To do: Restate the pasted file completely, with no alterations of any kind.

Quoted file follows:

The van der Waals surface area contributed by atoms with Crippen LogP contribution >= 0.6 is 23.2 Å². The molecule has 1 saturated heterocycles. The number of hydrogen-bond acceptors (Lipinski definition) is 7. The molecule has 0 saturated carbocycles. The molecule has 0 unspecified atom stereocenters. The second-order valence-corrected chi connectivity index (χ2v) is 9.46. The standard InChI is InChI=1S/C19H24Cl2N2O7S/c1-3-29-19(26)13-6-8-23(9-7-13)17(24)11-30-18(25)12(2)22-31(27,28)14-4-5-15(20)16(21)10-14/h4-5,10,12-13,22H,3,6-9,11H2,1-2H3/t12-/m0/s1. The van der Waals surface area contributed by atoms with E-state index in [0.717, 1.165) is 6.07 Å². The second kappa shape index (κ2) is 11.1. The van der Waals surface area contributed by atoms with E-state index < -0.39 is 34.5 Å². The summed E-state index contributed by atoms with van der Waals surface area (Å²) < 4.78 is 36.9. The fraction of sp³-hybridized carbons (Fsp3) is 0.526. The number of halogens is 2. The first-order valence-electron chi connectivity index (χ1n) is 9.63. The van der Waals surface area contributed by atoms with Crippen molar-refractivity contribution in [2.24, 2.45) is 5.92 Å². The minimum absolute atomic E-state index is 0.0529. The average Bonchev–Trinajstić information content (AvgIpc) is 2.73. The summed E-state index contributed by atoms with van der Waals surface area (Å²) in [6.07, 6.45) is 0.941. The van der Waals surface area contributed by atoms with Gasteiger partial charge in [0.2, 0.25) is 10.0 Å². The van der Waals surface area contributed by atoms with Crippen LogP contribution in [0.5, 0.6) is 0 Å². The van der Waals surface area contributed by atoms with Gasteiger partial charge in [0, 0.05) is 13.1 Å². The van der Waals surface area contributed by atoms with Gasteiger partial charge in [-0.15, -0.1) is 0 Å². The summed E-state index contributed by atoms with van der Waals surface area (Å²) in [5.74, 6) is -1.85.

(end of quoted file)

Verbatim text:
The van der Waals surface area contributed by atoms with Crippen LogP contribution >= 0.6 is 23.2 Å². The molecule has 1 saturated heterocycles. The number of hydrogen-bond acceptors (Lipinski definition) is 7. The molecule has 0 saturated carbocycles. The molecule has 0 unspecified atom stereocenters. The second-order valence-corrected chi connectivity index (χ2v) is 9.46. The standard InChI is InChI=1S/C19H24Cl2N2O7S/c1-3-29-19(26)13-6-8-23(9-7-13)17(24)11-30-18(25)12(2)22-31(27,28)14-4-5-15(20)16(21)10-14/h4-5,10,12-13,22H,3,6-9,11H2,1-2H3/t12-/m0/s1. The van der Waals surface area contributed by atoms with E-state index in [0.717, 1.165) is 6.07 Å². The second kappa shape index (κ2) is 11.1. The van der Waals surface area contributed by atoms with E-state index < -0.39 is 34.5 Å². The summed E-state index contributed by atoms with van der Waals surface area (Å²) < 4.78 is 36.9. The fraction of sp³-hybridized carbons (Fsp3) is 0.526. The number of halogens is 2. The first-order valence-electron chi connectivity index (χ1n) is 9.63. The van der Waals surface area contributed by atoms with Crippen molar-refractivity contribution in [2.24, 2.45) is 5.92 Å². The minimum absolute atomic E-state index is 0.0529. The average Bonchev–Trinajstić information content (AvgIpc) is 2.73. The summed E-state index contributed by atoms with van der Waals surface area (Å²) in [6.07, 6.45) is 0.941. The van der Waals surface area contributed by atoms with Gasteiger partial charge in [0.2, 0.25) is 10.0 Å². The van der Waals surface area contributed by atoms with Crippen LogP contribution in [0.5, 0.6) is 0 Å². The van der Waals surface area contributed by atoms with Gasteiger partial charge in [0, 0.05) is 13.1 Å². The van der Waals surface area contributed by atoms with Gasteiger partial charge in [-0.15, -0.1) is 0 Å². The summed E-state index contributed by atoms with van der Waals surface area (Å²) in [5.74, 6) is -1.85.